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Europe-Focused Funds Seek Out Structural Growth Trends

According to fund managers, one way to get around investor squeamishness about Europe is to go into stocks likely to stay on a growth course.

  • David Turner

Institutional investors are showing increasing interest in European equities. In many cases, however, an inherent wariness about the prospects for European economies — despite the European Central Bank’s much-anticipated plunge into quantitative easing last month — has prevented their interest from turning into outright enthusiasm. Arnaud Cosserat, CIO of Paris-headquartered investment management firm Comgest, describes the attitude as a case of what the French call “faute de mieux.” They are investing in Europe for want of anything better, and this rather lukewarm attitude is shaping the way they do it.

“Investors are worried about emerging markets, they are not attracted by the price of U.S. equities, and they don’t want to chase bond yields when they are very low,” says Cosserat. “But there is a good place to be, which is European equities. The growth is not fabulous, with earnings flat for the past three or four years, but it’s solid.”

Comgest’s European strategy has more than doubled, from €2.1 billion ($2.9 billion) in 2011 to €4.6 billion in September 2014. The fund got a big boost from high net inflows of €330 million in 2012 and €700 million in 2013, but those inflows dried up last year. The firm did see an uptick in inquiries about the fund in November and December, though, Cosserat says. The strategy is built around stocks with long-term structural advantages rather than using a cyclical approach. The centerpiece of the firm’s European strategy, the Comgest Growth Europe fund, is 86 percent active. The fund opts to invest in companies that have shown a clear trend toward structural growth, or, as Cosserat describes, “usually companies that invest heavily in their businesses to keep the ball rolling.”

Among the fund’s 30 holdings is Paris-headquartered ophthalmic lens manufacturer Essilor. With a 35 percent market share, it is by far the world’s biggest maker of corrective vision lenses. The company plows many of its profits back into research, allowing it to retain market share and build new markets through innovation. Its research budget is almost as large as the rest of the sector put together, says Cosserat. Essilor is gaining from two structural trends: the aging global population, which increases the likelihood of needing to wear lenses, and the rise of the middle class in emerging markets, which is increasingly able to afford them. The company has innovated in creating low-cost glasses and marketing them in countries such as China and India.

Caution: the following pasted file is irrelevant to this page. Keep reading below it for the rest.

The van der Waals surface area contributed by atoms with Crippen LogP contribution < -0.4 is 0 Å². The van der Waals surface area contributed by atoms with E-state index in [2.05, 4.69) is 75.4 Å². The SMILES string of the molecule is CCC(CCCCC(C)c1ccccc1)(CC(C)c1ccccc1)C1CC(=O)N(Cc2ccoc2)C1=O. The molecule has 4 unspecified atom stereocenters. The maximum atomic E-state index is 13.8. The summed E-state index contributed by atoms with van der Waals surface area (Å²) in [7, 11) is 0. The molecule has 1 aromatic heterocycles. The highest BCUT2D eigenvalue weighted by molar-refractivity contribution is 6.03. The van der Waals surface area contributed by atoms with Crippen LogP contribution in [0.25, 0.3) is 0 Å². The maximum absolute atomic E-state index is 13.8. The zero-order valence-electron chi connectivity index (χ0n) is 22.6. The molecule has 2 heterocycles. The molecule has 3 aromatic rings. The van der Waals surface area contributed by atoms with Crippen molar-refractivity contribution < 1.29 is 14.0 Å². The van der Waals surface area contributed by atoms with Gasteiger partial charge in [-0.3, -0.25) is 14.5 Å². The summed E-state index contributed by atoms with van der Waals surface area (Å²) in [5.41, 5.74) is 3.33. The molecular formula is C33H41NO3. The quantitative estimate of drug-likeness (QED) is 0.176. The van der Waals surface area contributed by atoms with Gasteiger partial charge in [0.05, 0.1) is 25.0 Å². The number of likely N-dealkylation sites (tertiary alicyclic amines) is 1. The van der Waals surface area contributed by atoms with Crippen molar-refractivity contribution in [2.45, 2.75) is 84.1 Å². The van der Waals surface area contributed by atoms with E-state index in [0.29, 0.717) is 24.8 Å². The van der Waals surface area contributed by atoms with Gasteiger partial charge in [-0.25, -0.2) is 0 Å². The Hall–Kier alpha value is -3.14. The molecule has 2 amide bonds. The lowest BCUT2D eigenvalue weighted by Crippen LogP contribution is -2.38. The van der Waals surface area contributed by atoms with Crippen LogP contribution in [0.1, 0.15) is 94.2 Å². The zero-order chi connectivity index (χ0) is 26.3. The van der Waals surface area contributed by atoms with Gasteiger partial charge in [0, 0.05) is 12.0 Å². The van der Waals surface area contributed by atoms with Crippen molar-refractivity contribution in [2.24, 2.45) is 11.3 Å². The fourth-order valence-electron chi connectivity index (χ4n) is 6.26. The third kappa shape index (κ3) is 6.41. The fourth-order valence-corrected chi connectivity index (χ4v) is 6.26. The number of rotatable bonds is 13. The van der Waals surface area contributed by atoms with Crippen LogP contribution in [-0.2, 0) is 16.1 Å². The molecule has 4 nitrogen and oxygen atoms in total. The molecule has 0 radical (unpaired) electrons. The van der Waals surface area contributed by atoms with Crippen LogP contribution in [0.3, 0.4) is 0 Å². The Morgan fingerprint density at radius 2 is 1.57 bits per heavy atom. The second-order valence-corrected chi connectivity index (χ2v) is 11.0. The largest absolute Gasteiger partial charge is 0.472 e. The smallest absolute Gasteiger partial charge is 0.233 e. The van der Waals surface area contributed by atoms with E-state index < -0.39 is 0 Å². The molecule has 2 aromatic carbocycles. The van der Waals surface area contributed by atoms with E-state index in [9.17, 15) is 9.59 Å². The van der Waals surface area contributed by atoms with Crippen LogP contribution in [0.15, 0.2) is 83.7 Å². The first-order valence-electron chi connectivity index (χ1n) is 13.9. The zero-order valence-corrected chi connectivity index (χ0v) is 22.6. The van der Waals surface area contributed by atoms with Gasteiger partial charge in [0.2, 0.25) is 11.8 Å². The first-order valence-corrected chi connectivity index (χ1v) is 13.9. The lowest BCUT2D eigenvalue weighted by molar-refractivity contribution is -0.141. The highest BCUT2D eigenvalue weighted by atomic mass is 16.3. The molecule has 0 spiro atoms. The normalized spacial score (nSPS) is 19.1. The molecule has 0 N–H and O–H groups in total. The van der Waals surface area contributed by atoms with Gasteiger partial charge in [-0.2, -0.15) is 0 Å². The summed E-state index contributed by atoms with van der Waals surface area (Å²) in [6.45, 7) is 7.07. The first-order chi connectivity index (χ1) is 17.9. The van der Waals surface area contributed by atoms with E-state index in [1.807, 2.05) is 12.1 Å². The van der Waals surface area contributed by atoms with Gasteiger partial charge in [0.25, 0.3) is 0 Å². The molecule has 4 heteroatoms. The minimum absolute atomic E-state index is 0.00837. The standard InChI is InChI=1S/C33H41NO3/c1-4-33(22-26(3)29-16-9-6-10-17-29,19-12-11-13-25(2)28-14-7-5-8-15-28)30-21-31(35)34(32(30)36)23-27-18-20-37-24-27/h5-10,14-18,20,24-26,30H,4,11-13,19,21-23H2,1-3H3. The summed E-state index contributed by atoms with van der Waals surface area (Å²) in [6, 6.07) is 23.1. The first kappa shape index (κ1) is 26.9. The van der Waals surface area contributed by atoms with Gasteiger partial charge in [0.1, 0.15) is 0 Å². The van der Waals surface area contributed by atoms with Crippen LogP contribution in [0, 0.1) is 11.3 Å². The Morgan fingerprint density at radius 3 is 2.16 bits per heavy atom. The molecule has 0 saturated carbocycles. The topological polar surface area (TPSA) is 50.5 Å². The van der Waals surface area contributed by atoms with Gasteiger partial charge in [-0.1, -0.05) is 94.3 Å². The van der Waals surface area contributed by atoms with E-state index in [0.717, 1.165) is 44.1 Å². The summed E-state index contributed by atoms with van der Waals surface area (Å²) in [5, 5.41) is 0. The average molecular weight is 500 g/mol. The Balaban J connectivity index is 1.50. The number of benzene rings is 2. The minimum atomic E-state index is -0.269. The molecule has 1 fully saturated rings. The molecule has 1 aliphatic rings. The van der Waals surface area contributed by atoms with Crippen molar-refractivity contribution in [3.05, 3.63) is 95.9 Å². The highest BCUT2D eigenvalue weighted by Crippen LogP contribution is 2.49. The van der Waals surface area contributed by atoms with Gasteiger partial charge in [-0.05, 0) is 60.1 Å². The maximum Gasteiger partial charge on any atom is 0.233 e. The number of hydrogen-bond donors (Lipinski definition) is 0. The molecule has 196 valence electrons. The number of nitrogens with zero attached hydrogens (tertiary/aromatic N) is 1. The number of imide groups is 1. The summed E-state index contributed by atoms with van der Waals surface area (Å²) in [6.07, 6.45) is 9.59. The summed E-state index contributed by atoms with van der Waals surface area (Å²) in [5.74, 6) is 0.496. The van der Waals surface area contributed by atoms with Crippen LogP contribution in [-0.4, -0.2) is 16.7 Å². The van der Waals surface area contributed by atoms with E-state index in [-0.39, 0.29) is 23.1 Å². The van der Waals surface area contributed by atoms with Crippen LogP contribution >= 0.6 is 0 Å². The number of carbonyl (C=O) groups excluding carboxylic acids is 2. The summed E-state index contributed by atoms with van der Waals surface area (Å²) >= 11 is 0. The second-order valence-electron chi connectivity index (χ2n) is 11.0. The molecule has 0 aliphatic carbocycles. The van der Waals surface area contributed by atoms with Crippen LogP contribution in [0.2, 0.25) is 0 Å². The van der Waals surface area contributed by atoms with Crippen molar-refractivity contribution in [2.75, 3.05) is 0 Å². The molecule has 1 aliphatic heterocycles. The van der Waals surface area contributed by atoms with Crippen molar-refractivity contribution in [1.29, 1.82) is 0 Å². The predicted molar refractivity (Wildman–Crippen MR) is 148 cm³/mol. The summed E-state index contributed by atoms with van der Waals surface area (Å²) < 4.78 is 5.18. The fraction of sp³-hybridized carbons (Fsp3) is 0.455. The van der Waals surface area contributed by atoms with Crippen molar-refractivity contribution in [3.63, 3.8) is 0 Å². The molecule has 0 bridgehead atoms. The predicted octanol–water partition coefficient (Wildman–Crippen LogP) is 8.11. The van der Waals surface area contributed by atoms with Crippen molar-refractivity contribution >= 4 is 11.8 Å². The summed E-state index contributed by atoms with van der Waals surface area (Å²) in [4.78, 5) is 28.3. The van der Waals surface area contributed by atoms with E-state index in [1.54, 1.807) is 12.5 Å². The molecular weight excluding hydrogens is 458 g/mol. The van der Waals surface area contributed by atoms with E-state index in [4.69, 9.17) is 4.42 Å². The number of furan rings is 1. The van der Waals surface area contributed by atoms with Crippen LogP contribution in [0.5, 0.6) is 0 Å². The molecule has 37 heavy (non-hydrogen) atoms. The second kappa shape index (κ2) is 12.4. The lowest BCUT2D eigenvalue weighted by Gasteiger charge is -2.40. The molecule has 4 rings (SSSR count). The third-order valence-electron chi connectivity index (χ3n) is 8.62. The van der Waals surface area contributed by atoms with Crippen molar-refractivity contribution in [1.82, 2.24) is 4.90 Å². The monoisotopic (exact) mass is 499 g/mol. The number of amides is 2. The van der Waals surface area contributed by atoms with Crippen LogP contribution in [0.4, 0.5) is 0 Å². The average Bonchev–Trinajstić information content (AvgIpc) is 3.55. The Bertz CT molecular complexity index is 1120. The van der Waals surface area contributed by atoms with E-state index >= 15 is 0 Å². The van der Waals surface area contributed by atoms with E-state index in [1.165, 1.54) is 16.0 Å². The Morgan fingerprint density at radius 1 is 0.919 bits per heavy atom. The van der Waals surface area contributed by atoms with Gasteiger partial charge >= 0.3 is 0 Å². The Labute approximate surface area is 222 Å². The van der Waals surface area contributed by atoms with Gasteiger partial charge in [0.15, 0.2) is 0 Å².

Roland Vetter, head of research at London-based utilities and infrastructure hedge fund firm CF Partners, agrees with the notion that banking on a European economic revival is not a one-way bet. His fund had invested in attractively valued European cyclical equities for much of the past year, including infrastructure construction companies, but has since switched over to companies with less exposure to the European economy. Enumerating the risks that could lead to weakness in European growth and a correction in stock markets, he cites the resurgence of populist parties in Europe, a lack of structural reform in several countries and uncertainty about Russia. CFP holds an investment in EDP Renováveis, a Lisbon-listed builder and operator of wind farms around the world — with a strong presence in the U.S. as well as in Europe. In addition to its global spread, the company sells most of its electricity output at guaranteed prices, which, he argues, are not affected by potential weakness in GDP growth.

Some investors are enthusiastic about investing in stocks precisely because of their exposure to the European economy’s business cycle, however. David Moss, head of European equities at F&C Asset Management in London, the European arm of Canada’s BMO Global Asset Management, tends to go for solid businesses, many of which happen to be in Europe. He adds, however, that “at the moment there is a case for buying businesses with particular exposure to Europe as well.” He suggests this largely because he believes that the European economy is picking up. Moss cites the past three European Central Bank quarterly lending surveys, which show increased appetite both among banks to lend and among households and businesses to borrow. He also notes that the ECB’s announcement in late January of at least €1.14 trillion in quantitative easing even further strengthens the case for buying businesses exposed to the European economy. At the same time, however, monetary policy has also helped exporters. “The ECB’s action is positive because of its effect on the currency and consumer, business and market confidence,” says Moss. “People are more confident because the scale of quantitative easing says that the ECB understands the magnitude of the issues involved.”

One stock that could benefit from a European economic recovery, he believes, is Amsterdam-listed AkzoNobel, which makes paints and other coatings. F&C has invested in AkzoNobel on behalf of several clients. Its decorative paint business, which includes the well-known Dulux brand, was hit badly by the fall in European consumer confidence. Having the house repainted is a consumer purchase that can be put off in hard times. Yet official figures for household consumption, up a respectable 0.6 percent in the third quarter of 2014, however, suggests that European consumers are at least starting to loosen their belts and will be able to spring for a fresh new coat of paint.

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